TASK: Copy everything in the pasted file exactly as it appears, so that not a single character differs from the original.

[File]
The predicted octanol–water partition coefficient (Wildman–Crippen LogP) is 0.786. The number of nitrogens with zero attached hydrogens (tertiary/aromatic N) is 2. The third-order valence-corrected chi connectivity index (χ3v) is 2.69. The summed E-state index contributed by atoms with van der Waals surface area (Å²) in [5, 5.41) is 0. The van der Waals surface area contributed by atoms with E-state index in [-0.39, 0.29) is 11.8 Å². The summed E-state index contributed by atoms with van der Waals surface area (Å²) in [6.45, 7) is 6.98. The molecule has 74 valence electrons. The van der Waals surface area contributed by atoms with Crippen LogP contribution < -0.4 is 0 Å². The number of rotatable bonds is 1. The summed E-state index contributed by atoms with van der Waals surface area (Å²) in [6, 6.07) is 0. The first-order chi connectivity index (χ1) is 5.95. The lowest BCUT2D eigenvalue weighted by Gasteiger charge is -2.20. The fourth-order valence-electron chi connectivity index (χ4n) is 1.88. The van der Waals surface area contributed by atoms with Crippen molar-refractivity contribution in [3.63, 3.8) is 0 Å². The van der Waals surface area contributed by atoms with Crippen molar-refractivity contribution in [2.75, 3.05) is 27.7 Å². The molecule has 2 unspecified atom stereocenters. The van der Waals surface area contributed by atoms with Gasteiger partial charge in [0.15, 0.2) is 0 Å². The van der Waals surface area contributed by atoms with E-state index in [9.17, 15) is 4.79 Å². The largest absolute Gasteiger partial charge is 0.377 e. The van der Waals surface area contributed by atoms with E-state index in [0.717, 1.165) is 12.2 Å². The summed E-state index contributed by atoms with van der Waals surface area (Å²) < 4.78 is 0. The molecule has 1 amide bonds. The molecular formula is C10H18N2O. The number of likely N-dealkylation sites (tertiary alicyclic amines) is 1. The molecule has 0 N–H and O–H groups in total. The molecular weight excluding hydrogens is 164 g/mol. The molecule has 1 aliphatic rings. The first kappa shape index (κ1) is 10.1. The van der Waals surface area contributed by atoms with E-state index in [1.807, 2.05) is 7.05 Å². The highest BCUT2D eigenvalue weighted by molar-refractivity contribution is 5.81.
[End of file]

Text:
The predicted octanol–water partition coefficient (Wildman–Crippen LogP) is 0.786. The number of nitrogens with zero attached hydrogens (tertiary/aromatic N) is 2. The third-order valence-corrected chi connectivity index (χ3v) is 2.69. The summed E-state index contributed by atoms with van der Waals surface area (Å²) in [5, 5.41) is 0. The van der Waals surface area contributed by atoms with E-state index in [-0.39, 0.29) is 11.8 Å². The summed E-state index contributed by atoms with van der Waals surface area (Å²) in [6.45, 7) is 6.98. The molecule has 74 valence electrons. The van der Waals surface area contributed by atoms with Crippen LogP contribution < -0.4 is 0 Å². The number of rotatable bonds is 1. The summed E-state index contributed by atoms with van der Waals surface area (Å²) in [6, 6.07) is 0. The first-order chi connectivity index (χ1) is 5.95. The lowest BCUT2D eigenvalue weighted by Gasteiger charge is -2.20. The fourth-order valence-electron chi connectivity index (χ4n) is 1.88. The van der Waals surface area contributed by atoms with Crippen molar-refractivity contribution in [3.63, 3.8) is 0 Å². The van der Waals surface area contributed by atoms with Crippen molar-refractivity contribution in [2.75, 3.05) is 27.7 Å². The molecule has 2 unspecified atom stereocenters. The van der Waals surface area contributed by atoms with Gasteiger partial charge in [0.15, 0.2) is 0 Å². The van der Waals surface area contributed by atoms with E-state index in [9.17, 15) is 4.79 Å². The largest absolute Gasteiger partial charge is 0.377 e. The van der Waals surface area contributed by atoms with E-state index in [0.717, 1.165) is 12.2 Å². The summed E-state index contributed by atoms with van der Waals surface area (Å²) < 4.78 is 0. The molecule has 1 amide bonds. The molecular formula is C10H18N2O. The number of likely N-dealkylation sites (tertiary alicyclic amines) is 1. The molecule has 0 N–H and O–H groups in total. The molecular weight excluding hydrogens is 164 g/mol. The molecule has 1 aliphatic rings. The first kappa shape index (κ1) is 10.1. The van der Waals surface area contributed by atoms with E-state index in [1.807, 2.05) is 7.05 Å². The highest BCUT2D eigenvalue weighted by molar-refractivity contribution is 5.81.